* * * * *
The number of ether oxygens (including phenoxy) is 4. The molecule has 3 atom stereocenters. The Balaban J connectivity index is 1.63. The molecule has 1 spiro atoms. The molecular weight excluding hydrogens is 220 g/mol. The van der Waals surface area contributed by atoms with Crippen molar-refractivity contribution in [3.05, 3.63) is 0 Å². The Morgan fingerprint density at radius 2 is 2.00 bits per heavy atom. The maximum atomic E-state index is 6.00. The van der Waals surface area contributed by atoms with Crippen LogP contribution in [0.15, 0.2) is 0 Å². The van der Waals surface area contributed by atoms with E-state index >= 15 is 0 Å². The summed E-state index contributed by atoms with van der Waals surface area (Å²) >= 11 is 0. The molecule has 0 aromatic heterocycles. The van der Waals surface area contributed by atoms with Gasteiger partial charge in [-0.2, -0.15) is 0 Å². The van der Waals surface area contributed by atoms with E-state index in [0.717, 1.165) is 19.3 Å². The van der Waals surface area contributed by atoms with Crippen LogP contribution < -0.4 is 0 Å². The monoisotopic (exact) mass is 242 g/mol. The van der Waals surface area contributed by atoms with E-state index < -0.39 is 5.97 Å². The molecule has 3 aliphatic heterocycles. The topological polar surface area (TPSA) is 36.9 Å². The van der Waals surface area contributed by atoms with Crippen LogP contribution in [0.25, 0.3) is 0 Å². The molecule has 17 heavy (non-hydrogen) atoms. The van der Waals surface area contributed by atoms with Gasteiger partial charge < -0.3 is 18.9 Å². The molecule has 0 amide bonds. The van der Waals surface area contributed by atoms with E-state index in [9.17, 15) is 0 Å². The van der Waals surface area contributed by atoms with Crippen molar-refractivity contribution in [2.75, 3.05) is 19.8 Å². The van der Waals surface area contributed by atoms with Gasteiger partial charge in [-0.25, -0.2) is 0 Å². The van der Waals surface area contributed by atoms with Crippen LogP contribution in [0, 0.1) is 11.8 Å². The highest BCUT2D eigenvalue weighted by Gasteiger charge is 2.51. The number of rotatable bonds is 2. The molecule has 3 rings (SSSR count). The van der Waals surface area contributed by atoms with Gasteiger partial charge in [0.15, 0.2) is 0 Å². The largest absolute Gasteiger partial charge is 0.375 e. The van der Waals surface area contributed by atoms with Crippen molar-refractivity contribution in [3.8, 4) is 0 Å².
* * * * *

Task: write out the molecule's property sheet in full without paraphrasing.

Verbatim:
The number of ether oxygens (including phenoxy) is 4. The molecule has 3 atom stereocenters. The Balaban J connectivity index is 1.63. The molecule has 1 spiro atoms. The molecular weight excluding hydrogens is 220 g/mol. The van der Waals surface area contributed by atoms with Crippen molar-refractivity contribution in [3.05, 3.63) is 0 Å². The Morgan fingerprint density at radius 2 is 2.00 bits per heavy atom. The maximum atomic E-state index is 6.00. The van der Waals surface area contributed by atoms with Crippen LogP contribution in [0.15, 0.2) is 0 Å². The van der Waals surface area contributed by atoms with E-state index >= 15 is 0 Å². The summed E-state index contributed by atoms with van der Waals surface area (Å²) >= 11 is 0. The molecule has 0 aromatic heterocycles. The van der Waals surface area contributed by atoms with Gasteiger partial charge in [-0.2, -0.15) is 0 Å². The van der Waals surface area contributed by atoms with E-state index in [0.717, 1.165) is 19.3 Å². The van der Waals surface area contributed by atoms with Crippen LogP contribution < -0.4 is 0 Å². The monoisotopic (exact) mass is 242 g/mol. The van der Waals surface area contributed by atoms with E-state index < -0.39 is 5.97 Å². The molecule has 3 aliphatic heterocycles. The topological polar surface area (TPSA) is 36.9 Å². The van der Waals surface area contributed by atoms with Crippen LogP contribution in [0.25, 0.3) is 0 Å². The molecule has 17 heavy (non-hydrogen) atoms. The van der Waals surface area contributed by atoms with Gasteiger partial charge < -0.3 is 18.9 Å². The molecule has 0 amide bonds. The van der Waals surface area contributed by atoms with E-state index in [9.17, 15) is 0 Å². The van der Waals surface area contributed by atoms with Crippen molar-refractivity contribution in [2.75, 3.05) is 19.8 Å². The van der Waals surface area contributed by atoms with Gasteiger partial charge in [-0.25, -0.2) is 0 Å². The van der Waals surface area contributed by atoms with Crippen LogP contribution in [0, 0.1) is 11.8 Å². The highest BCUT2D eigenvalue weighted by Gasteiger charge is 2.51. The number of rotatable bonds is 2. The molecule has 3 rings (SSSR count). The van der Waals surface area contributed by atoms with Gasteiger partial charge in [0.15, 0.2) is 0 Å². The largest absolute Gasteiger partial charge is 0.375 e. The van der Waals surface area contributed by atoms with Crippen molar-refractivity contribution in [3.8, 4) is 0 Å².